By Kerrie Smyres | May 3, 2013
Do you ever feel like taking a triptan only delays the inevitable? After three days in a row in which I noticed major tooth sensitivity (my current reliable prodrome symptom) and taking naratriptan within 30 minutes of its onset, a migraine has walloped me upside the head (pun intended). The attack is as bad as they get these days (knock on wood) and I’m completely wiped out. While the pain is only a level 4, I feel like my bones are made of wet dishrags and my mind is as muddled as the mint in a masterful mojito.
As I understand the science, triptans do, in fact, abort migraine attacks and each subsequent attack is a separate entity. But as a chronic migraineur, it doesn’t seem like that’s happening. Instead, I wonder if I would have gotten this migraine attack out of the way if I’d not taken the naratriptan Tuesday (and Wednesday and Thursday). Forget the fact that the weather is changing today and that I haven’t slept well all week. And that The Doctors’ description of TheraSpecs was spot on and the TheraSpecs site had great traffic yesterday, thus relieving my anxiety and potentially triggering a “letdown migraine.” These don’t factor into my superstitions.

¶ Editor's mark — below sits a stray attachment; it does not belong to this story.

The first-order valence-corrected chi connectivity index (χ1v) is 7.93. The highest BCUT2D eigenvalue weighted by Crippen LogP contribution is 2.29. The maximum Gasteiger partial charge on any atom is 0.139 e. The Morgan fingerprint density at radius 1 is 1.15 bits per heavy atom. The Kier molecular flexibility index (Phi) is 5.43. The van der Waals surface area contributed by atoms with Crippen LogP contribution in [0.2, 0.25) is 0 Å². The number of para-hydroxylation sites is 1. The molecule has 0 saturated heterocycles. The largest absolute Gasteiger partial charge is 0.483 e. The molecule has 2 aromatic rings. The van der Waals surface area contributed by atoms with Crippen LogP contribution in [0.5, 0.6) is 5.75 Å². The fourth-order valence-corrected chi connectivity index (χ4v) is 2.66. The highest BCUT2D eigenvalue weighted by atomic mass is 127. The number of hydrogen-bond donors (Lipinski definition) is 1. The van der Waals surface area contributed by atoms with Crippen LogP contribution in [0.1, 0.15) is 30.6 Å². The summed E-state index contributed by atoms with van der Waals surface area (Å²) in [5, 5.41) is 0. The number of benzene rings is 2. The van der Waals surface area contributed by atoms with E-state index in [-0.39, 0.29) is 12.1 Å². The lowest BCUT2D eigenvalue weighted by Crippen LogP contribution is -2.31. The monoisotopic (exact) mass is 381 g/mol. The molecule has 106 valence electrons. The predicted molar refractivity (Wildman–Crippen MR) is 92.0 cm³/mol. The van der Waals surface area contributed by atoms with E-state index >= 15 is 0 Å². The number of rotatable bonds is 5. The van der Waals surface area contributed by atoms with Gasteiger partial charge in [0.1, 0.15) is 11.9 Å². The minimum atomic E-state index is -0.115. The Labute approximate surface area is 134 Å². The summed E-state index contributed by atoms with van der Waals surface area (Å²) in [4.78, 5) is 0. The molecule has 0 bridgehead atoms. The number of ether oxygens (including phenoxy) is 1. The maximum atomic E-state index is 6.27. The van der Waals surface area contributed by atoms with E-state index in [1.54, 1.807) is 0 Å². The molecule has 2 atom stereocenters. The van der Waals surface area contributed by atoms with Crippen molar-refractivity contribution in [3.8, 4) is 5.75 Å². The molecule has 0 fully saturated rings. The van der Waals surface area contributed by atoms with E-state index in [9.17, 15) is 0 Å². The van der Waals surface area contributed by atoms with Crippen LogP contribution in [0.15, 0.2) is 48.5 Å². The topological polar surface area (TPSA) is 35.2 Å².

As I think myself in circles, I wonder how many headache specialists grasp the magnitude of the mental and emotional aspects of migraine. Even though they aren’t trained to help us deal with these components, they should be aware of how deeply migraine affects not only our physical state, but our mental and emotional well-being as well. If I ruled the world, every headache clinic would employ therapists who understand migraine’s reach and can equip migraineurs with a toolbox to manage the non-physical parts of migraine.
I write this from a mental fog, so please excuse me if this meandering post makes no sense. I think it contains at least one important nugget of information, but I won’t know for sure until I re-read it after this migraine passes.